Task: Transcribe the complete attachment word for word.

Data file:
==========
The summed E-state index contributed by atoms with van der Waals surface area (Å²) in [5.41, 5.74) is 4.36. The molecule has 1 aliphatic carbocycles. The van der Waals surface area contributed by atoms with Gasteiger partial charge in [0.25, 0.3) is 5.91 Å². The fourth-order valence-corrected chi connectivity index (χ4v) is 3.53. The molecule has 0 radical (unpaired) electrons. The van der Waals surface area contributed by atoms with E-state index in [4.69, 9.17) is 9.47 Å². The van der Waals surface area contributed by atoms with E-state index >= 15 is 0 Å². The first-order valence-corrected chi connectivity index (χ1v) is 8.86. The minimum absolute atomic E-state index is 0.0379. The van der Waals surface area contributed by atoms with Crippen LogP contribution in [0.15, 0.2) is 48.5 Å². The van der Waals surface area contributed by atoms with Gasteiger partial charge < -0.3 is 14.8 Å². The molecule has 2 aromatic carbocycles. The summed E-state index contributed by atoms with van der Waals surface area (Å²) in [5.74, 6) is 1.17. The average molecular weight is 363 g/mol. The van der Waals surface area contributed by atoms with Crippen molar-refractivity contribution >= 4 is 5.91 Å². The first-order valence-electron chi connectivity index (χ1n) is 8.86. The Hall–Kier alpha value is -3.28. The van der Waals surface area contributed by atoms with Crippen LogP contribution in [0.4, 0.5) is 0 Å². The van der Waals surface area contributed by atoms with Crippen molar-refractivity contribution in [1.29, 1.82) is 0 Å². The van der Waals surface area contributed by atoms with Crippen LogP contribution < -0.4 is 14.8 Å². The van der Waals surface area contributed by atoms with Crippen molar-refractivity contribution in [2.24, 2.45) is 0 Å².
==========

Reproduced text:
The summed E-state index contributed by atoms with van der Waals surface area (Å²) in [5.41, 5.74) is 4.36. The molecule has 1 aliphatic carbocycles. The van der Waals surface area contributed by atoms with Gasteiger partial charge in [0.25, 0.3) is 5.91 Å². The fourth-order valence-corrected chi connectivity index (χ4v) is 3.53. The molecule has 0 radical (unpaired) electrons. The van der Waals surface area contributed by atoms with E-state index in [4.69, 9.17) is 9.47 Å². The van der Waals surface area contributed by atoms with E-state index >= 15 is 0 Å². The first-order valence-corrected chi connectivity index (χ1v) is 8.86. The minimum absolute atomic E-state index is 0.0379. The van der Waals surface area contributed by atoms with Crippen LogP contribution in [0.15, 0.2) is 48.5 Å². The van der Waals surface area contributed by atoms with Gasteiger partial charge < -0.3 is 14.8 Å². The molecule has 2 aromatic carbocycles. The summed E-state index contributed by atoms with van der Waals surface area (Å²) in [5.74, 6) is 1.17. The average molecular weight is 363 g/mol. The van der Waals surface area contributed by atoms with Crippen molar-refractivity contribution >= 4 is 5.91 Å². The first-order valence-electron chi connectivity index (χ1n) is 8.86. The Hall–Kier alpha value is -3.28. The van der Waals surface area contributed by atoms with Crippen LogP contribution in [0.4, 0.5) is 0 Å². The van der Waals surface area contributed by atoms with Crippen molar-refractivity contribution in [1.29, 1.82) is 0 Å². The van der Waals surface area contributed by atoms with Crippen LogP contribution < -0.4 is 14.8 Å². The van der Waals surface area contributed by atoms with Crippen molar-refractivity contribution in [2.24, 2.45) is 0 Å².